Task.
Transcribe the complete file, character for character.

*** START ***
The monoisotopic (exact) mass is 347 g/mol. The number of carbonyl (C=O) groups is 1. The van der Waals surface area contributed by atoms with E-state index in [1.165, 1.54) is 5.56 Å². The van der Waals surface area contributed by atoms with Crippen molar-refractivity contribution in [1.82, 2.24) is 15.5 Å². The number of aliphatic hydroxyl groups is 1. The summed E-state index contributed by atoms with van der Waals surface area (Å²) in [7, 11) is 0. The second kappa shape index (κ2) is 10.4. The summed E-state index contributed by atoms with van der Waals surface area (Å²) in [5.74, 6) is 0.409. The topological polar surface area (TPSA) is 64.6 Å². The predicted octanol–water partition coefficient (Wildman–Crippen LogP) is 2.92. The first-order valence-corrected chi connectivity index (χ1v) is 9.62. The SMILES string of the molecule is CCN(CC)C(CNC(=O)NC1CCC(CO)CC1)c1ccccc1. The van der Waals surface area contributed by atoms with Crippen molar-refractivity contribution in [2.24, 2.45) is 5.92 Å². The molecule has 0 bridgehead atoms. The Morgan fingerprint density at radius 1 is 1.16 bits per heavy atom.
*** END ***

The monoisotopic (exact) mass is 347 g/mol. The number of carbonyl (C=O) groups is 1. The van der Waals surface area contributed by atoms with E-state index in [1.165, 1.54) is 5.56 Å². The van der Waals surface area contributed by atoms with Crippen molar-refractivity contribution in [1.82, 2.24) is 15.5 Å². The number of aliphatic hydroxyl groups is 1. The summed E-state index contributed by atoms with van der Waals surface area (Å²) in [7, 11) is 0. The second kappa shape index (κ2) is 10.4. The summed E-state index contributed by atoms with van der Waals surface area (Å²) in [5.74, 6) is 0.409. The topological polar surface area (TPSA) is 64.6 Å². The predicted octanol–water partition coefficient (Wildman–Crippen LogP) is 2.92. The first-order valence-corrected chi connectivity index (χ1v) is 9.62. The SMILES string of the molecule is CCN(CC)C(CNC(=O)NC1CCC(CO)CC1)c1ccccc1. The van der Waals surface area contributed by atoms with Crippen molar-refractivity contribution in [2.24, 2.45) is 5.92 Å². The molecule has 0 bridgehead atoms. The Morgan fingerprint density at radius 1 is 1.16 bits per heavy atom.